The provision of new affordable housing in many English villages is being hampered by planning authorities’ rulings that development is “unsustainable”, says the Country Land and Business Association (CLA), in a story published by the Guardian newspaper on the 19th of November 2018.
The findings are echoed by the website Property Wire, on the same date, which reports that the CLA analysed the local plans prepared by 70 authorities, which found a total of 2,154 English villages to be unsuitable for affordable new homes – with the result that development is either restricted or prohibited altogether.
Critics say that the planning policies are consigning many villages to an historical time-warp in which communities are growing ever older as young people are forced away to towns and cities because they cannot find reasonably priced housing in the villages in which they grew up.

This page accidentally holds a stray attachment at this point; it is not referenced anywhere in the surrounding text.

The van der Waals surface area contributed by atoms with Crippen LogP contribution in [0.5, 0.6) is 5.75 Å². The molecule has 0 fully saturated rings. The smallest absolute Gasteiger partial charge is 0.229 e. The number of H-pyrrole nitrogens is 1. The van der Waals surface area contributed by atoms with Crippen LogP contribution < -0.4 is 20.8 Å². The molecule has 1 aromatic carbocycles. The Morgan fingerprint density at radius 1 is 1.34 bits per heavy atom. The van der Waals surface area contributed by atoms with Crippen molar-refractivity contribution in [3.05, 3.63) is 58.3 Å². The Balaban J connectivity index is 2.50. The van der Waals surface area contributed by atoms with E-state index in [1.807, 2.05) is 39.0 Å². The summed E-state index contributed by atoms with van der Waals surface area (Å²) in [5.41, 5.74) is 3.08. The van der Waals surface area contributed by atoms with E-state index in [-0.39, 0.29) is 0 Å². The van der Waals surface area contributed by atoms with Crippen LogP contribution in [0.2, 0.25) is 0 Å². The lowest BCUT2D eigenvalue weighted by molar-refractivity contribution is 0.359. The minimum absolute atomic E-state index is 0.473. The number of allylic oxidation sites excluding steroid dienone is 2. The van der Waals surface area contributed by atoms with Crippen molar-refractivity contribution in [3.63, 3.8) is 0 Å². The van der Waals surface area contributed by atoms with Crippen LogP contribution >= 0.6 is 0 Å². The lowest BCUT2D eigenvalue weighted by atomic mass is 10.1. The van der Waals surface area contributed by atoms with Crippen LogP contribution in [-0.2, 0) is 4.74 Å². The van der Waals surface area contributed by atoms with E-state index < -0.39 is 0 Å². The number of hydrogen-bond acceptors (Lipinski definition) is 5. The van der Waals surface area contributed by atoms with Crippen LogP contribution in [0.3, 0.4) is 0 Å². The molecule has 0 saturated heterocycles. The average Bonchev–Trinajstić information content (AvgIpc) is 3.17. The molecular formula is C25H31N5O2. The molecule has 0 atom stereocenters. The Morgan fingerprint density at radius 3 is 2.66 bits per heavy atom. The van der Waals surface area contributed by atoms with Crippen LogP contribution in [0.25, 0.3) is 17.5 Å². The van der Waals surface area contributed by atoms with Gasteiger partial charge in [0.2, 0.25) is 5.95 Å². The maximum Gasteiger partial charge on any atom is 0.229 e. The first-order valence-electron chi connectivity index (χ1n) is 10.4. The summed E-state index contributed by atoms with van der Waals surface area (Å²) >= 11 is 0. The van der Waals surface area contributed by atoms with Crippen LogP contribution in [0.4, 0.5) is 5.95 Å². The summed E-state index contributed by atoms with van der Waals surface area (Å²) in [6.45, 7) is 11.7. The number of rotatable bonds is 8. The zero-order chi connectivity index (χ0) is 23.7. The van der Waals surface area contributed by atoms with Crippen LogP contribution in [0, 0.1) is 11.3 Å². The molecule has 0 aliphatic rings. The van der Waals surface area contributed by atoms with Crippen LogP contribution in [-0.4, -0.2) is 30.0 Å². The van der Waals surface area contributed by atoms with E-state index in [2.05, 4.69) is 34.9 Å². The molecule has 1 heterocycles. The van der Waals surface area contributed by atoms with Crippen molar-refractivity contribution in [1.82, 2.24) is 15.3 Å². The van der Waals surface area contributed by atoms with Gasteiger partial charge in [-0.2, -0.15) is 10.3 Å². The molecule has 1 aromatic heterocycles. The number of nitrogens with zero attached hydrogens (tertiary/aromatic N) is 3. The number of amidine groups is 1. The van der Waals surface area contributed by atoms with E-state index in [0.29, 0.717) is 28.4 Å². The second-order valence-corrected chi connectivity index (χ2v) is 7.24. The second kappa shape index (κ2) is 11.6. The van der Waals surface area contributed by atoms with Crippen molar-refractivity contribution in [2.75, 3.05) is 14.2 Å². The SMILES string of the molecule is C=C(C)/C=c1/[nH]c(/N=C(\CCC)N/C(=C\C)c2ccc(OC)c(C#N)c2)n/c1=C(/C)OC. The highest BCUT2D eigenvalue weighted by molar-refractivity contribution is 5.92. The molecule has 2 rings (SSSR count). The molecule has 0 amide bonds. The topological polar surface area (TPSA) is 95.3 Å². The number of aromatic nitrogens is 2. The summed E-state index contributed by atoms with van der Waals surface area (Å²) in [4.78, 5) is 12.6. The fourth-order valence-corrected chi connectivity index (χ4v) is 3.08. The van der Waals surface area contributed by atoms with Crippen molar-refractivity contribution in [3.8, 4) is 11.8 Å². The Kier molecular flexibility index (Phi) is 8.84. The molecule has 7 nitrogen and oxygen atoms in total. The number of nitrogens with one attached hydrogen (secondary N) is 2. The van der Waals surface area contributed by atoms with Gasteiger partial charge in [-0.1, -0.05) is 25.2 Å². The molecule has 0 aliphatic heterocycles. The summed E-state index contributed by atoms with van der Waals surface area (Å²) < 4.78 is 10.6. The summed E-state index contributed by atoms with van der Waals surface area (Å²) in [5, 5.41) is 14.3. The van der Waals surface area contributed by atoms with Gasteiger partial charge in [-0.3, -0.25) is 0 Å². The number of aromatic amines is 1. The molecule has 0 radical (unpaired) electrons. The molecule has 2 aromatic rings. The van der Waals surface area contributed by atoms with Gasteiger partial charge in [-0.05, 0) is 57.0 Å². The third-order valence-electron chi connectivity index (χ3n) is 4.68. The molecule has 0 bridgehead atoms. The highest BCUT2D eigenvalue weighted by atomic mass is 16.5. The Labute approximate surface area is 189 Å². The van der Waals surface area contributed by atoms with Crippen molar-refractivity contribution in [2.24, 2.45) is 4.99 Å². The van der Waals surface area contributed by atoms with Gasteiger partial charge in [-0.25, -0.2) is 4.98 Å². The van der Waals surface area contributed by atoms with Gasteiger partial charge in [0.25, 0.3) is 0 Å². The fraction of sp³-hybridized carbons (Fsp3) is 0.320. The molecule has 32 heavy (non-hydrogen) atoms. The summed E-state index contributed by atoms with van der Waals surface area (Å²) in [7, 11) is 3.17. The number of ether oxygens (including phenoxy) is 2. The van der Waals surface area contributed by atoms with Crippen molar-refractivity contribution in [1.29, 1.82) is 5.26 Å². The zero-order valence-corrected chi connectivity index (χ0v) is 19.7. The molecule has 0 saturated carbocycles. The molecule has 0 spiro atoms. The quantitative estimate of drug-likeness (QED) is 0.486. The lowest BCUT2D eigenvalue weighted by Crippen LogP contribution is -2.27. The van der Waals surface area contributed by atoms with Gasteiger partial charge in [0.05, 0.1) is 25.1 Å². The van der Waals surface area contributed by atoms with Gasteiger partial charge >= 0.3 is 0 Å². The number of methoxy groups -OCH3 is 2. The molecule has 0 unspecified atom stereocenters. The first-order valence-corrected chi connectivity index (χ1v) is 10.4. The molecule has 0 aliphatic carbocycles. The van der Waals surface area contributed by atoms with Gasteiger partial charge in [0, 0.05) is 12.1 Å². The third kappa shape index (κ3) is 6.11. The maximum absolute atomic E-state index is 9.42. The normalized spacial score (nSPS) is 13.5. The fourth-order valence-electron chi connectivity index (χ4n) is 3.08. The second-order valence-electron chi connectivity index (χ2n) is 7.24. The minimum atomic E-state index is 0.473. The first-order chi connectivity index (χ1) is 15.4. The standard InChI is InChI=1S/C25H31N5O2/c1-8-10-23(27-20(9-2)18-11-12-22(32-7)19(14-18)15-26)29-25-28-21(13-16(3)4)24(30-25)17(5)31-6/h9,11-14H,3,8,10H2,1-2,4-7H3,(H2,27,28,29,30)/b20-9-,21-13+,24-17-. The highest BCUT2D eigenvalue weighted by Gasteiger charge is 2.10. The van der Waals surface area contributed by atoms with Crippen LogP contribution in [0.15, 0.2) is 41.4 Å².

Many of the planning criteria used to stifle development are the result of “nimbyism”, claims the Guardian. A so-called “settlement hierarchy” is often used to classify areas suitable for development, yet the presence of a village pub – used to score 92% of planning applications – is given precedence over the availability of broadband internet access (used by only 18% of planning authorities in their classifications of suitability for development).
The areas with the highest number of villages in danger of being frozen in time in this way include Cornwall, with 213, 168 villages in Wiltshire, 132 in central Lincolnshire, 102 in south Oxfordshire, 101 in the East Riding of Yorkshire, 97 in the southern part of Worcestershire, 84 villages in Kings Lynn and west Norfolk, and 82 in the south of Northamptonshire.